It’s far from the worst situation for the B’s to be in, though, as their recent history on this trip indicated that the Bruins would not only lose all three of these games, but that they wouldn’t be close either.
So the best the Bruins can do one night to the next is apply the takeaways from the Anaheim game — Cassidy called it an ‘autopsy’, which does seem oddly fitting as the Bruins basically died on the table — and turn them into lessons learned against the Kings.
“At the end of the day, we had some coverage issues late and some not being hard enough on the puck,” Bruins interim head coach Bruce Cassidy, who suffered his first loss behind the B’s bench with last night’s 5-3 final in Anaheim, said following Thursday’s optional skate. “I think that’s the two biggest areas we need to improve on around the front of our net, it cost us late night, and that’s stuff we’ll continue to address and hopefully correct going forward.”
And they’ll attempt to correct them with some slight tweaks to their roster.
|Does Ron Hainsey trade set prices on potential d-man rental for Bruins?||02.23.17 at 5:11 pm ET|
The Bruins are not keen on moving more assets for a short-term fix.
Not after moving two draft picks for Lee Stempniak, and another two draft picks and a prospect for John-Michael Liles last season. But it does remain an option for second-year Bruins general manager Don Sweeney just six days away from the NHL trade deadline.
And the first significant trade of trade season — a Thursday move that saw the Hurricanes send Ron Hainsey to the Penguins for a second-round draft pick and minor-leaguer Danny Kristo — has given the Bruins and the rest of the league an idea of the market’s prices.
Granted, the utter devastation to the health of the Pittsburgh defense corps upped general manager Jim Rutherford’s need to acquire a defenseman, but it’s still a sign of what it will cost your team to make an upgrade to your roster between now and Mar. 1.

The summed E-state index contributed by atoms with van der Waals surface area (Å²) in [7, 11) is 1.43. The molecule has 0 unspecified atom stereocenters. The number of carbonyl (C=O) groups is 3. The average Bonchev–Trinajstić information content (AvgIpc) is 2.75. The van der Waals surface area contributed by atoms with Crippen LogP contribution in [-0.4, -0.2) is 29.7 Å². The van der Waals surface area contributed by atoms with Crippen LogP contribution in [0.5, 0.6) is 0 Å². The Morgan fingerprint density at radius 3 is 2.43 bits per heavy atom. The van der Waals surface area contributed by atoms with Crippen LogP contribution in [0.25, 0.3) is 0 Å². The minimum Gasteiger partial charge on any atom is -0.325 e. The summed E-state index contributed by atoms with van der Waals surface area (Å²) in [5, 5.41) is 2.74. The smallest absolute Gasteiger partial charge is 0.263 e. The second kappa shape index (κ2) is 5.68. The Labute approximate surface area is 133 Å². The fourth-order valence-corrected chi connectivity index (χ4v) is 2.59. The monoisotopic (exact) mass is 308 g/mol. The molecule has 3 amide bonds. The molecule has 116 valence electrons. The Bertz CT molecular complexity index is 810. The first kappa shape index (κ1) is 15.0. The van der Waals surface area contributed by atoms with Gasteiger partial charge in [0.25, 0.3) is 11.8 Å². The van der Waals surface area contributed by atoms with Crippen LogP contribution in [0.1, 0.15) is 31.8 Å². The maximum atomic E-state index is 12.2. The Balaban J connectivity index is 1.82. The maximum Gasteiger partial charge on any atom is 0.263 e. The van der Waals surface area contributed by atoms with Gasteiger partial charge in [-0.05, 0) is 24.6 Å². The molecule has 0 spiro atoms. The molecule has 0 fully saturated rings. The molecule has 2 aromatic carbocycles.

|Forward Austin Czarnik, defenseman Joe Morrow assigned to Providence Bruins||02.23.17 at 4:32 pm ET|
The second week of vacation is over for two B’s, and it’s Los Angeles to Providence for forward Austin Czarnik and defenseman Joe Morrow, who were reassigned to the Providence Bruins today.
The assignment for Czarnik is to get the 5-foot-9 forward back into game-shape after having missed the last five games with a lower-body injury. Bruins interim head coach Bruce Cassidy noted that Czarnik, who was practicing with the club, was getting closer to a return. And with the P-Bruins having a weekend slate of games on deck Friday through Sunday, it can get Czarnik back into the mix without the pressure of meaningful NHL games through the stretch run.
The 24-year-old Czarnik has scored five goals and 13 points in 47 games for the Big B’s this season, and one goal and two helpers in three AHL games this season. And though the Michigan native had roles for the B’s this year on both the power play and fill-in winger, you have to wonder if the development of Peter Cehlarik and seemingly solidified revolving door of more natural-fitting bottom-six forwards have taken him out of an NHL job for the time being.
On a one-way contract, the assignment for Morrow has been labeled a conditioning one.
Morrow has not played in a game since Jan. 22, and has played just eight times since Dec. 1.
It’s unlikely that you will see Morrow draw back into NHL action any time soon, either, as he’s behind Zdeno Chara, Torey Krug, Kevan Miller, and even John-Michael Liles on the club’s left-side defensive depth chart.
Morrow has one assist and a minus-4 rating in 17 games for the Bruins this season.
|Loss to Ducks shows that Bruins are once again struggling to lose the right way||02.23.17 at 4:33 am ET|
The Bruins really can’t afford to lose many more games.
But if they are going to lose, which is inevitable despite what the first four games of the Bruce Cassidy era told us, they’re going to have to figure out how to lose the right way. And just what is considered the right way? Taking advantage of the league’s ridiculous ‘loser points’ handed out like candy this time of year, which is something they haven’t done this year. Or any year of recent recollection.
Just take a look at Wednesday’s disaster at the Honda Center.
After the Bruins fought so hard to tie things back up, and did with Frank Vatrano’s goal scored just over the halfway mark of the third period, the Bruins were hemmed in their own zone and allowed the Ducks’ Rickard Rakell to score what would be the game-winning goal with just 2:34 left in the third period.
If there’s any consolation for the Black and Gold, it was the gutpunch that the B’s have been tagged with repeatedly in what’s become a rope-a-dope season. Flip-side: There’s no consolation to be had given what was at stake for the club in that game.